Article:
Mahinda Rajapaksa urges protesters to end mass demonstrations calling for the government to resign over the island’s worst economic crisis in decades.
Sri Lanka’s embattled Prime Minister Mahinda Rajapaksa has pleaded for “patience” as thousands continue to take to the streets to protest against his family’s rule, with public anger at a fever pitch over the country’s worsening economic crisis.
Sri Lanka’s 22 million residents have seen weeks of power blackouts and severe shortages of food, fuel and even life-saving medicine in the country’s worst downturn since independence in 1948.
Rajapaksa and his younger brother, President Gotabaya Rajapaksa, have become a focus of the protests that started over shortages of fuel, food and other essentials and daily power outages.
Most of those items are paid in hard currency, but Sri Lanka is on the brink of bankruptcy, saddled with dwindling foreign reserves and $25bn in foreign debt. Nearly $7bn is due this year.
Protesters have rallied daily since Saturday against the president in capital Colombo and across the island nation, chanting “Gota go home” and calling for his government’s removal.
In his first address since the crisis, Mahinda – the patriarch of the powerful Rajapaksa family omnipresent in Sri Lanka’s politics for two decades – said he needed more time to pull the nation out of the deep end.
“Even if we can’t stop this crisis in two or three days, we will solve it as soon as possible,” Rajapaksa said in his televised address.
“Every minute you protest on the streets, we lose an opportunity to earn dollars for the country,” he said.
“Please remember that the country needs your patience at this critical moment.”
Pressure on the powerful Rajapaksa family has intensified in recent days, with the country’s vital business community also withdrawing support for them over the weekend.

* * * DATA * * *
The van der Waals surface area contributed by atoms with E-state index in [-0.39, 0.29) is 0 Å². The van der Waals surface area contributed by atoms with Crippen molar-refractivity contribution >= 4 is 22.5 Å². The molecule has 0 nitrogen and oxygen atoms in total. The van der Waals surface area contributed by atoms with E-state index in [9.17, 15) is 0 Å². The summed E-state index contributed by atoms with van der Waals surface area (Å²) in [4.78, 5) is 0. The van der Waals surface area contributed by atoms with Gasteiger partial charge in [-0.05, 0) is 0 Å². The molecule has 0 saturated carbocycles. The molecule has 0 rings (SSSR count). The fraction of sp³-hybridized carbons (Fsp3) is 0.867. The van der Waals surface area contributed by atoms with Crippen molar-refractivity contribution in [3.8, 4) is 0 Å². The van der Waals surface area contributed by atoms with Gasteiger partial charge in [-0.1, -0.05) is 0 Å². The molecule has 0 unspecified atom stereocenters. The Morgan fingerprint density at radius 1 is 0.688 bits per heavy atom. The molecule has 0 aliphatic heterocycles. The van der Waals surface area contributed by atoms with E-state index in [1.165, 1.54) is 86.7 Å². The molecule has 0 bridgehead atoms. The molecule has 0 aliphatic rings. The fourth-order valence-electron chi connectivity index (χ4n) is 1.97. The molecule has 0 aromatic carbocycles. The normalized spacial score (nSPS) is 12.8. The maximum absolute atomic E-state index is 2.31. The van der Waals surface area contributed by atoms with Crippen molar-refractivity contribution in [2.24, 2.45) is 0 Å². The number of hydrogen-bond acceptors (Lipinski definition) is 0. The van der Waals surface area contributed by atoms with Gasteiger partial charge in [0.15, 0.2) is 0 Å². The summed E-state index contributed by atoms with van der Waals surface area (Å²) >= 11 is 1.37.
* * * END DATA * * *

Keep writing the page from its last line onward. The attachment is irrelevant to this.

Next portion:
Mahinda did not directly address the growing calls for him and Gotabaya to step down, but he defended his administration by saying that opposition parties had rejected their offer to form a unity government.
“We invited all other parties to come forward and take up the challenge, but they did not, so we will do it on our own,” he said, also blaming Sri Lanka’s ballooning foreign debt on the pandemic.
Critics accuse the Rajapaksas of borrowing heavily to finance projects that have earned no money, such as a port facility built with Chinese loans.
Supporters of camped-out protesters supplied drinking water, food and tea while ambulances and doctors stood by to deal with any health emergencies. Muslim protesters broke their Ramadan fast at the site, sharing food with those around them.
Even political allies of Mahinda Rajapaksa called for him to be replaced with an interim prime minister and a multiparty government. They say they do not want the powerful Rajapaksa family in an interim government because it is at the centre of public ire.
The crisis and protests prompted many cabinet members to resign. Four ministers were sworn in as caretakers, but many of the key portfolios are vacant.
Parliament has failed to reach a consensus on how to deal with the crisis after nearly 40 governing coalition legislators said they would no longer vote according to coalition instructions, significantly weakening the government.
While the coronavirus-spurred restrictions and stoppages have torpedoed Sri Lanka’s vital tourism-driven economy, experts say the crisis was exacerbated by government mismanagement, years of accumulated borrowing and ill-advised tax cuts.
The government is preparing for bailout negotiations with the International Monetary Fund (IMF) this week, with finance ministry officials saying that sovereign bond-holders and other creditors may have to take a haircut.
Sri Lanka expects $3bn from the IMF to support the island’s balance of payments in the next three years.